“It’s hard to do both. Anybody who’s tried to do both in this business, I’d say you can’t make both go. You can make one or the other go, but it’s hard to do both. You either specialize in one or the other. The biggest problem that all these shops have is having enough people, and enough infrastructure inside the company, to be able to handle the service and the tech and all that stuff. It’s all hard to handle it for both divisions.”
Fitzgerald felt like GRT still had worthy Late Model equipment, but didn’t have enough drivers in Garrison's cars.
“In this vicious sport, this circle that we’re in, if you don’t have X amount of people driving your cars to get feedback from, I’m not really sure if it matters how hard you work, you know what I’m saying?” Fitzgerald said. “Rocket Chassis, they win every week, but look how many people they got. Now Longhorn and Black Diamond, there’s tons and tons of people in them. If you go back to Joe’s era, he had tons of people in his cars. People just got away from him for whatever reason. I think if he could’ve got the right one or two bigger name drivers in there, he’d be right back up there where he was because his cars were good. The quality was there.
“The constant work and grind … the guy never sat down, he never quit. His modified program really picked up drastically and I almost want to say he turned his focus a little bit towards that for quite a few years. He got heavily involved in that and probably got away from his Late Model stuff a little too long before he tried to get back.”
Racing community mourns
Garrison’s death is doubly difficult for loved ones because his wife Katie is fighting her own battle with cancer. With her husband under Hospice care in the final days of his life, Katie was far away in Rochester, Minn., for treatment at the Mayo Clinic for a brain tumor.
The couple’s 4-year-old daughter, Jolie, is being cared for by family members during the unimaginably difficult time.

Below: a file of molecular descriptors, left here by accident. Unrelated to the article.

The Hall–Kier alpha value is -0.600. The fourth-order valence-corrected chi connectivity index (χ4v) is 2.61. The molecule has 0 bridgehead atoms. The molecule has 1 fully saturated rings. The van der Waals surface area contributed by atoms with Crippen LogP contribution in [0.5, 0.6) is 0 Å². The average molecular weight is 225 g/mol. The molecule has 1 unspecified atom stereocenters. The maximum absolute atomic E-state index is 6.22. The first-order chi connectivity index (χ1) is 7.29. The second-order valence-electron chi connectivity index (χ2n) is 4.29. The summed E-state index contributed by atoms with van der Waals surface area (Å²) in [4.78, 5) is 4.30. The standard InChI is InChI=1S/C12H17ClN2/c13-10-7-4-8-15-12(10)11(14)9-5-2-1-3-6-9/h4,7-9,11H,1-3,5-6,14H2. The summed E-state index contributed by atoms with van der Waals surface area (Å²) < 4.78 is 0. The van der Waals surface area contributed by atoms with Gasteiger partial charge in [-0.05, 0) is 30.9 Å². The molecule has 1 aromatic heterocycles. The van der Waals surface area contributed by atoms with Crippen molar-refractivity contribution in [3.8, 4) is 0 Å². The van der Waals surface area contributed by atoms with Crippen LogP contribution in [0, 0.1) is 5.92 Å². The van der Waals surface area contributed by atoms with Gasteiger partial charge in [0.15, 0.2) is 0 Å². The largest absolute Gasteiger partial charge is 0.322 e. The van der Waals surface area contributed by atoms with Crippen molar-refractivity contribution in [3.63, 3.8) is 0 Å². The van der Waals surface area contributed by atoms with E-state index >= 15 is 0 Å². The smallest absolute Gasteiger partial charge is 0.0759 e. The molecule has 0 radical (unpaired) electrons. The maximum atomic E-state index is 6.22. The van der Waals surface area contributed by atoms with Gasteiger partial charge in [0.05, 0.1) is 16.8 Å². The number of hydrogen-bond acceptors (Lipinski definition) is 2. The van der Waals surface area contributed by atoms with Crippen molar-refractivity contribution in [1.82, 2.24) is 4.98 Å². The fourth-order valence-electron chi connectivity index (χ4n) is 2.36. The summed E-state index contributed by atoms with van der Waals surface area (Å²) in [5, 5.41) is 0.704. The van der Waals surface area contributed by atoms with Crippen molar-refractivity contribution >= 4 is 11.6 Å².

“I kind of knew something was up, but they wouldn't really say anything,” Fitzgerald said. “But I just know how Joe is. He’s wide open, always on the go, get stuff done, and I could tell he was slowing down a little bit. I really didn’t know he was that sick until recently.
“Man, it’s just a bad deal. It just sucks. Everything that Katie’s going through, and that he was going through, and they’ve got the little girl. But everything happens for a reason … I firmly believe that. Sometimes we don’t know why or what, but I’m sure, when it’s over, we’ll figure it out. But it just sucks because he was so good to so many people. He was really, really good to me, and he was good to me when he didn’t really have to be. That’s the kind of guy he was.”
Arp, visiting Arkansas with his wife Janice, was recently able to say his goodbyes to Garrison, but it’s been a difficult ordeal.
“Heck, I don’t know what to say really. It’s about killed all of us,” Arp said. “I just hope the best for Katie and GRT Race Cars and hope they can continue success and hope everything goes well for them. I know it’s going to be tough without Joe, but I know he’s got a lot of good people there. I just hope they continue on. He’s building good cars.”
Richards recently heard from Sullivan — now a Rocket Chassis driver — and hated to learn of Garrison’s decline.
“Obviously, it shakes you up,” the 58-year-old Richards said. “It just makes you think. I mean, we’re all getting older.”
Wallace, sad to lose a friend, will never forget his early racing days with Garrison before they reached their racing dreams.
“I was probably 14 or 15 years old when we met and started going to the races some,” Wallace said. “My dad owned a gas station in Greenbrier where we lived, and I wasn’t old enough to drive and be able to go to the races. Joe would go down to the races in Little Rock and my dad would fill his truck up and he would say, ‘Here, Wendell wants to go, take him.’ That’s where it all began.”